A Columbia University scientist studying an active seafloor volcano in the Pacific Ocean has determined that there is a correlation between the hundreds of micro earthquakes she recorded and the ocean tides.
Dr. Maya Tolstoy, Associate Research Scientist at the Lamont-Doherty Earth Observatory at Columbia University, is publishing in the June issue of the journal Geology, research showing that earthquakes coming from the Axial Volcano on the Juan de Fuca Ridge, located off the coast of Washington and Oregon, are occurring during tidal lows when the weight of the water is at a minimum. Tolstoy and her colleagues also found a tidal correlation with signals for harmonic tremors, which are thought to result from super heated water moving in the cracks.
The research suggests that the seafloor crust is essentially breathing with the ocean tides, allowing more movement of water through the crust and the release of seismic energy on a regular tidal schedule.
“Scientists have long postulated that earthquakes and tidal movements are somehow connected, but on land the link has been quite difficult to identify. It makes sense that if this correlation were to be seen strongly anywhere, the ocean floor would be the most likely site, since it will be strongly influenced by the tides. However, it’s only within the last decade that the technology has been available to make the long-term seismic recordings of the seafloor necessary to find this correlation. Our first study on the Axial Volcano began in 1994. Today, we have an interesting and important view into how its deformation, and perhaps the deformation of other underwater volcanoes, works,” said Tolstoy.
The Axial Volcano was chosen as a research site because it was thought to be volcanically active. In 1994, Tolstoy and her team deployed equipment on the ocean floor to record both seismic activity and tides. Over a period of two months, 402 micro earthquakes were recorded and they showed both a fortnightly and a diurnal pattern. It was also recorded that there was a two hour lag between the movement of the tides and the deformation of the Earth’s crust, which is a process called an Earth tide. This indicates that the movement of water appears to be a more important force in day-to-day earthquake triggering than the movement of the earth.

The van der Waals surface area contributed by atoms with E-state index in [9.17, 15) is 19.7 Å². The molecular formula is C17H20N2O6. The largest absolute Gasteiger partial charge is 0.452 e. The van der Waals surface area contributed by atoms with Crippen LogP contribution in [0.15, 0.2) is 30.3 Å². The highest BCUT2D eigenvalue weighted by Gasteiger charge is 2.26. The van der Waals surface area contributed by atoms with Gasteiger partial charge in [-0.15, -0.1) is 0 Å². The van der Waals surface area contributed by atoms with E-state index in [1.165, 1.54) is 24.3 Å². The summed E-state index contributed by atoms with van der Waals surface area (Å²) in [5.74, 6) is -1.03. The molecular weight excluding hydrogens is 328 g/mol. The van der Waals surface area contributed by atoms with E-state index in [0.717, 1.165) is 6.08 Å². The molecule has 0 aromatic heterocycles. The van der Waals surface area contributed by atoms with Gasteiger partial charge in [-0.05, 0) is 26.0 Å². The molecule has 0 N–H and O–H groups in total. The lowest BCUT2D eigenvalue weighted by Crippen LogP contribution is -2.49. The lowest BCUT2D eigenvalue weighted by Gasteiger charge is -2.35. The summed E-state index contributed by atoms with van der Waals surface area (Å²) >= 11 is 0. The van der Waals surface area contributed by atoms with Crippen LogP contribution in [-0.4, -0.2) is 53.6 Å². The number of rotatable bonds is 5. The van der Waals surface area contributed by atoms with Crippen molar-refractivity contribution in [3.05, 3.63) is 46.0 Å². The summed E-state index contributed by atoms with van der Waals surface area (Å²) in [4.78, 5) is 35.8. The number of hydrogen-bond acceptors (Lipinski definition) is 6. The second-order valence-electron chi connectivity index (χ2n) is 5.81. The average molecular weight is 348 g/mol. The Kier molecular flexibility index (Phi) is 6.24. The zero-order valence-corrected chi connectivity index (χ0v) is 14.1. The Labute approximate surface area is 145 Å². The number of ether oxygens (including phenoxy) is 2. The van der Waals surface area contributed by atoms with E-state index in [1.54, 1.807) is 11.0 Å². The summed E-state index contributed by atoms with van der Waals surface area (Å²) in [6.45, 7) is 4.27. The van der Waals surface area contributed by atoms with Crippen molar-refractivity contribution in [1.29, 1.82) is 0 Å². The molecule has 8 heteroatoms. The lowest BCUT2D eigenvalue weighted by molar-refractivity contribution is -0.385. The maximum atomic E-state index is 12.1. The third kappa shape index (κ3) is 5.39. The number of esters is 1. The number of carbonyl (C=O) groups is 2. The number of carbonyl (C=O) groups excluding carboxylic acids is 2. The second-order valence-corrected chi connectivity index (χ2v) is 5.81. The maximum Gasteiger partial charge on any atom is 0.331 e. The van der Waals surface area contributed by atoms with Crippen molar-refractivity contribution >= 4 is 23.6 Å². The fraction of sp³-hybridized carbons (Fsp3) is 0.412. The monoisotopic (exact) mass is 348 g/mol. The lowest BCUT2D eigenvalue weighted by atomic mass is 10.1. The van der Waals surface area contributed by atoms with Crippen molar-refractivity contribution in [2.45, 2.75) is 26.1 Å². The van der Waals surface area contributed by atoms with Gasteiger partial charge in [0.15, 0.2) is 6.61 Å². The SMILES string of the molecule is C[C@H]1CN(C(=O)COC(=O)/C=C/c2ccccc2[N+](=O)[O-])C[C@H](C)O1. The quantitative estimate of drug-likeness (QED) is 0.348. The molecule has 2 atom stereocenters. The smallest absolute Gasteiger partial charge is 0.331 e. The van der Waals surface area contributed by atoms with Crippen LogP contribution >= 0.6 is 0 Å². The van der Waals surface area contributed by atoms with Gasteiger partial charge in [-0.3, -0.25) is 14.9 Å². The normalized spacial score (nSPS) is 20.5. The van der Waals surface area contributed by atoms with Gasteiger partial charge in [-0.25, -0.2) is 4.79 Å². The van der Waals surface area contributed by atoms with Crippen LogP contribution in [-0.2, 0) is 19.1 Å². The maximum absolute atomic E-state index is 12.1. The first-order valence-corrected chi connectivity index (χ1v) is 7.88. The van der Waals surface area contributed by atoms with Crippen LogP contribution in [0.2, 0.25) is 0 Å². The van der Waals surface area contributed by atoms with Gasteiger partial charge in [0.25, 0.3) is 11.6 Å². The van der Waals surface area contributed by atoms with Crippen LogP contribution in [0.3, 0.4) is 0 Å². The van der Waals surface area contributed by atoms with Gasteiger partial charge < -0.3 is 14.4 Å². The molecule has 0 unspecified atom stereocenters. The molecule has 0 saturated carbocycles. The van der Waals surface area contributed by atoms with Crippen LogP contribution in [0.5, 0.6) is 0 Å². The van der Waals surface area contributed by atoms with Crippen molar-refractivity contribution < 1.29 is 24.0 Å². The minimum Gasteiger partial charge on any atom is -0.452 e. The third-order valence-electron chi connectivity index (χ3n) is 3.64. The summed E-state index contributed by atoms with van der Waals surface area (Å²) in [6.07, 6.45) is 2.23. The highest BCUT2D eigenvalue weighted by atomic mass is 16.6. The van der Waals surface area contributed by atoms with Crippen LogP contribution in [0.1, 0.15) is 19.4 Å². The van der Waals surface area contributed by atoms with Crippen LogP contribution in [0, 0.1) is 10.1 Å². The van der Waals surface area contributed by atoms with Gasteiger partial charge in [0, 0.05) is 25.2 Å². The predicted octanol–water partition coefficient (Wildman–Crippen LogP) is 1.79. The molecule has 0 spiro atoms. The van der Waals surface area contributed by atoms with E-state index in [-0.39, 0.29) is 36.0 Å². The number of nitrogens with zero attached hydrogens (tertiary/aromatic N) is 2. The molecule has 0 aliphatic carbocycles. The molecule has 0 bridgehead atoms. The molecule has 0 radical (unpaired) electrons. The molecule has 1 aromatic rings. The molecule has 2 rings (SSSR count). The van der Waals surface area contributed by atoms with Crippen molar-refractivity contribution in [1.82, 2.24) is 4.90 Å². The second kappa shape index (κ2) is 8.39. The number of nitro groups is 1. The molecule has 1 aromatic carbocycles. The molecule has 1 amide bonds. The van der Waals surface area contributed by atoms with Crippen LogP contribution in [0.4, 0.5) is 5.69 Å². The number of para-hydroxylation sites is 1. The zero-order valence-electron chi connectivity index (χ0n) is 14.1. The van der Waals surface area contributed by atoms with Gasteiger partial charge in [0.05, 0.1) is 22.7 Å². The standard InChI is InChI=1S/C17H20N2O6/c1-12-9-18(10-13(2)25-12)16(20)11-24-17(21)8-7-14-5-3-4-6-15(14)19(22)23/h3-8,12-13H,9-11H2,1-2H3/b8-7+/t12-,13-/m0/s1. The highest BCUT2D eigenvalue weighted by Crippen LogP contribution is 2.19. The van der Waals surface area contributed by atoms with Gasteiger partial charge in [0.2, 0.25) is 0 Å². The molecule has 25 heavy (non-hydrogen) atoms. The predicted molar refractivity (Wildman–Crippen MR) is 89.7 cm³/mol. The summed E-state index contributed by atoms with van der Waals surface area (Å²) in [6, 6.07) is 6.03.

In 1998, a major eruption on Axial Volcano occurred. The activity observed in 1994 occurred largely at the site of the 1998 eruption and may have indicated precursory volcanic activity at a site on the brink of an eruption. The existence and timing of the earthquakes is also important in understanding the nutrient supply to the biological communities living in these extreme environments devoid of sunlight.
At the time of the experiment, this research constituted the longest period of continuous recording of seismic activity in a single location. Since then, other longer-term deployments have been made, and similar correlations have been observed in additional locations on the Juan de Fuca Ridge. It is therefore probable that ocean tidal influences are occurring elsewhere on the seafloor and on other mid-ocean ridge chains.
This research was funded with a grant from the National Science Foundation.
Tolstoy is currently conducting analysis of seismic data from the Mid-Atlantic Ridge to look for similar tidal influences on the seafloor of the Atlantic Ocean.
Dr. Tolstoy is a geophysicist at the Lamont-Doherty Earth Observatory, a research unit for the Columbia Earth Institute. She specializes in the design, execution, and analysis of marine seismic experiments. In addition to the Juan de Fuca Ridge, she has ongoing research at the Gakkel Ridge, the South East Indian Ridge, the Australian Antarctic Discordance, the East Pacific Rise, and the Mid-Atlantic Ridge.
The Lamont-Doherty Earth Observatory is one of the world’s leading research centers examining the planet from its core to its atmosphere, across every continent and every ocean. From global climate change to earthquakes, volcanoes, environmental hazards and beyond, Observatory scientists continue to provide the basic knowledge of Earth systems that must inform the difficult decisions that will determine the future health and habitability of our planet. For more information, visit http://www.earth.columbia.edu.
Materials provided by Geological Society Of America. Note: Content may be edited for style and length.
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